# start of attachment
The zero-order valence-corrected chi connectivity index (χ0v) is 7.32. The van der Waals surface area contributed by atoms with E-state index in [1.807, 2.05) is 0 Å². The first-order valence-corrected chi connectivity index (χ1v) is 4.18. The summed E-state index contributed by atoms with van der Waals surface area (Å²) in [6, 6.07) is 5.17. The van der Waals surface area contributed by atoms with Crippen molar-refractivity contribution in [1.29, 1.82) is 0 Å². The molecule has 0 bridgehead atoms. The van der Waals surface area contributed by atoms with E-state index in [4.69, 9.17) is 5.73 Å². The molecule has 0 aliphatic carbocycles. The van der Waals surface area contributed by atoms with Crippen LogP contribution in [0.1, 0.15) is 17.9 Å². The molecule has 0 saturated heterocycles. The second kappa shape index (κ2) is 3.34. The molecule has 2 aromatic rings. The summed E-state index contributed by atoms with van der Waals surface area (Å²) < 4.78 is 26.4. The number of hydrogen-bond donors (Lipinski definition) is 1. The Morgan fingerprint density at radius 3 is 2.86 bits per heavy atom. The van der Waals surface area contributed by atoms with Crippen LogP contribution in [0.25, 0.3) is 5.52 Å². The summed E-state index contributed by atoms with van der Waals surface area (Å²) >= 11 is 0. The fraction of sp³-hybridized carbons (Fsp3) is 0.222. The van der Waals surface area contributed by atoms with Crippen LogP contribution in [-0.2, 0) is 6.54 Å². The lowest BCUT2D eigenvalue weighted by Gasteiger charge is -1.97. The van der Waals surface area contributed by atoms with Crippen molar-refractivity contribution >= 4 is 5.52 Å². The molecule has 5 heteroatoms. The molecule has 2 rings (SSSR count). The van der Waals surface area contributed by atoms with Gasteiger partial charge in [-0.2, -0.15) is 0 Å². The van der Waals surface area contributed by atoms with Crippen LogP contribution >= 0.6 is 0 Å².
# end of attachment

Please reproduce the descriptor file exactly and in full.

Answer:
The zero-order valence-corrected chi connectivity index (χ0v) is 7.32. The van der Waals surface area contributed by atoms with E-state index in [1.807, 2.05) is 0 Å². The first-order valence-corrected chi connectivity index (χ1v) is 4.18. The summed E-state index contributed by atoms with van der Waals surface area (Å²) in [6, 6.07) is 5.17. The van der Waals surface area contributed by atoms with Crippen molar-refractivity contribution in [1.29, 1.82) is 0 Å². The molecule has 0 bridgehead atoms. The van der Waals surface area contributed by atoms with E-state index in [4.69, 9.17) is 5.73 Å². The molecule has 0 aliphatic carbocycles. The van der Waals surface area contributed by atoms with Crippen LogP contribution in [0.1, 0.15) is 17.9 Å². The molecule has 0 saturated heterocycles. The second kappa shape index (κ2) is 3.34. The molecule has 2 aromatic rings. The summed E-state index contributed by atoms with van der Waals surface area (Å²) < 4.78 is 26.4. The number of hydrogen-bond donors (Lipinski definition) is 1. The Morgan fingerprint density at radius 3 is 2.86 bits per heavy atom. The van der Waals surface area contributed by atoms with Crippen LogP contribution in [0.25, 0.3) is 5.52 Å². The summed E-state index contributed by atoms with van der Waals surface area (Å²) >= 11 is 0. The fraction of sp³-hybridized carbons (Fsp3) is 0.222. The van der Waals surface area contributed by atoms with Crippen LogP contribution in [-0.2, 0) is 6.54 Å². The lowest BCUT2D eigenvalue weighted by Gasteiger charge is -1.97. The van der Waals surface area contributed by atoms with Crippen molar-refractivity contribution >= 4 is 5.52 Å². The molecule has 5 heteroatoms. The molecule has 2 rings (SSSR count). The van der Waals surface area contributed by atoms with Gasteiger partial charge in [-0.2, -0.15) is 0 Å². The van der Waals surface area contributed by atoms with Crippen LogP contribution >= 0.6 is 0 Å².